Is there a Lyme-like disease in Australia? Summary of the findings to date
AuthorChalada, MJ; Stenos, J; Bradbury, RS
Source TitleOne Health
PublisherELSEVIER SCIENCE BV
University of Melbourne Author/sStenos, John
Document TypeJournal Article
CitationsChalada, M. J., Stenos, J. & Bradbury, R. S. (2016). Is there a Lyme-like disease in Australia? Summary of the findings to date. ONE HEALTH, 2, pp.42-54. https://doi.org/10.1016/j.onehlt.2016.03.003.
Access StatusOpen Access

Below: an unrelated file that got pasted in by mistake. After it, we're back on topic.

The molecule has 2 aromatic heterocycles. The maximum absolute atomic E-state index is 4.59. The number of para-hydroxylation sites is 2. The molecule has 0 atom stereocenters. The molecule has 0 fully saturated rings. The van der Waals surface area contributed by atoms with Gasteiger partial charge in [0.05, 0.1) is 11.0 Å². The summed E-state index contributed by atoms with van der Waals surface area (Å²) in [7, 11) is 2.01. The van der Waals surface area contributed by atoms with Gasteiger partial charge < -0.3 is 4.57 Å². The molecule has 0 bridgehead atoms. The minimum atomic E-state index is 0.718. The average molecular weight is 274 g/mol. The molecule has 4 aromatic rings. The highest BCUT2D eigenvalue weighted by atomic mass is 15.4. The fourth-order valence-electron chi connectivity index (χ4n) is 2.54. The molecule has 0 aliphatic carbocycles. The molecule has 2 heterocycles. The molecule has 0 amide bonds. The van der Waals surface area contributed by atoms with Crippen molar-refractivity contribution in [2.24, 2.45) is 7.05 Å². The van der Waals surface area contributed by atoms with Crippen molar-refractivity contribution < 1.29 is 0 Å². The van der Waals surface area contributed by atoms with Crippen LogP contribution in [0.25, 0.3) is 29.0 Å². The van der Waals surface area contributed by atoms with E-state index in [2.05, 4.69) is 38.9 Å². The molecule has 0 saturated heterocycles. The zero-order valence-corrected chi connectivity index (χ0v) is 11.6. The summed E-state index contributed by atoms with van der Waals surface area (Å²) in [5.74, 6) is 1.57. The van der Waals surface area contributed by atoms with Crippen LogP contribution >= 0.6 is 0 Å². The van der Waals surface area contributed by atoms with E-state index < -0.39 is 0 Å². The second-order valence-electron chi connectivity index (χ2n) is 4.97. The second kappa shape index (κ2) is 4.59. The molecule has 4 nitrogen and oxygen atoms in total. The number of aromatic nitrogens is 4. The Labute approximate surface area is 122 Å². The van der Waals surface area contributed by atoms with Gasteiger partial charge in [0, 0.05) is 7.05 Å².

Lyme Borreliosis is a common tick-borne disease of the northern hemisphere caused by the spirochaetes of the Borrelia burgdorferi sensu lato (B. burgdorferi s. l.) complex. It results in multi-organ disease with arthritic, cardiac, neurological and dermatological manifestations. In the last twenty-five years there have been over 500 reports of an Australian Lyme-like syndrome in the scientific literature. However, the diagnoses of Lyme Borreliosis made in these cases have been primarily by clinical presentation and laboratory results of tentative reliability and the true cause of these illnesses remains unknown. A number of animals have been introduced to Australia that may act as B. burgdorferi s. l. reservoirs in Lyme-endemic countries, and there are some Australian Ixodes spp. and Haemaphysalis spp. ticks whose geographical distribution matches that of the Australian Lyme-like cases. Four published studies have searched for Borrelia in Australian ticks, with contradicting results. The cause of the potential Lyme-like disease in Australia remains to be defined. The evidence to date as to whether these illnesses are caused by a Borrelia species, another tick borne pathogen or are due to a novel or unrelated aetiology is summarised in this review.
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